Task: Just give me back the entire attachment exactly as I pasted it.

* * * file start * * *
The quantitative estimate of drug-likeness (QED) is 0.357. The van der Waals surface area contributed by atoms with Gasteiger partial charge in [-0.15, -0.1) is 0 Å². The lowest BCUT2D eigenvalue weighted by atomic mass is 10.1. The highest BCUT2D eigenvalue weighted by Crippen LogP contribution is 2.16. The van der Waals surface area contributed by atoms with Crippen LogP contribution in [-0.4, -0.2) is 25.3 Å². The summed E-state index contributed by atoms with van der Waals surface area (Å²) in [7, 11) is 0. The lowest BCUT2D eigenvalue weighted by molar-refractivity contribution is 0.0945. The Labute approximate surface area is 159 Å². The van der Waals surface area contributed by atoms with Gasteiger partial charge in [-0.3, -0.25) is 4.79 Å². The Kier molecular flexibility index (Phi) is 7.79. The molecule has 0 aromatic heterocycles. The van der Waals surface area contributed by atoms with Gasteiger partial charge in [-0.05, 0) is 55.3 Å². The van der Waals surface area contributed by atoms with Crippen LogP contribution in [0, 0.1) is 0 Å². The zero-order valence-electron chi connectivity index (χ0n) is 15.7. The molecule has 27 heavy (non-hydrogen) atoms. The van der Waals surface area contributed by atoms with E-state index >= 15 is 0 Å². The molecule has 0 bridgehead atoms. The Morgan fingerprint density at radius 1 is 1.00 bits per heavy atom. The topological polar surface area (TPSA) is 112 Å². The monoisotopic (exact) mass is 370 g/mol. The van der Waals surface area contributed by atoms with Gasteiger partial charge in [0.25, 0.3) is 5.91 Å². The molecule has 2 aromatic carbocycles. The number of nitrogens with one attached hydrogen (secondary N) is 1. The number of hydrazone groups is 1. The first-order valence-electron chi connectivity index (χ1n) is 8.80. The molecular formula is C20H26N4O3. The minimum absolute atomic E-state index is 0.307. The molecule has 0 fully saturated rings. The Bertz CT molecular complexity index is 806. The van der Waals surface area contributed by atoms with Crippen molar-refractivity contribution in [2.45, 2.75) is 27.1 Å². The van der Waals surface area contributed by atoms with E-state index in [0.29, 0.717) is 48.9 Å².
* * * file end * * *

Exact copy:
The quantitative estimate of drug-likeness (QED) is 0.357. The van der Waals surface area contributed by atoms with Gasteiger partial charge in [-0.15, -0.1) is 0 Å². The lowest BCUT2D eigenvalue weighted by atomic mass is 10.1. The highest BCUT2D eigenvalue weighted by Crippen LogP contribution is 2.16. The van der Waals surface area contributed by atoms with Crippen LogP contribution in [-0.4, -0.2) is 25.3 Å². The summed E-state index contributed by atoms with van der Waals surface area (Å²) in [7, 11) is 0. The lowest BCUT2D eigenvalue weighted by molar-refractivity contribution is 0.0945. The Labute approximate surface area is 159 Å². The van der Waals surface area contributed by atoms with Gasteiger partial charge in [-0.3, -0.25) is 4.79 Å². The Kier molecular flexibility index (Phi) is 7.79. The molecule has 0 aromatic heterocycles. The van der Waals surface area contributed by atoms with Gasteiger partial charge in [-0.05, 0) is 55.3 Å². The van der Waals surface area contributed by atoms with Crippen LogP contribution in [0, 0.1) is 0 Å². The zero-order valence-electron chi connectivity index (χ0n) is 15.7. The molecule has 27 heavy (non-hydrogen) atoms. The van der Waals surface area contributed by atoms with E-state index >= 15 is 0 Å². The molecule has 0 bridgehead atoms. The Morgan fingerprint density at radius 1 is 1.00 bits per heavy atom. The topological polar surface area (TPSA) is 112 Å². The monoisotopic (exact) mass is 370 g/mol. The van der Waals surface area contributed by atoms with Gasteiger partial charge in [0.25, 0.3) is 5.91 Å². The molecule has 2 aromatic carbocycles. The number of nitrogens with one attached hydrogen (secondary N) is 1. The number of hydrazone groups is 1. The first-order valence-electron chi connectivity index (χ1n) is 8.80. The molecular formula is C20H26N4O3. The minimum absolute atomic E-state index is 0.307. The molecule has 0 fully saturated rings. The Bertz CT molecular complexity index is 806. The van der Waals surface area contributed by atoms with Crippen molar-refractivity contribution in [2.45, 2.75) is 27.1 Å². The van der Waals surface area contributed by atoms with E-state index in [0.29, 0.717) is 48.9 Å².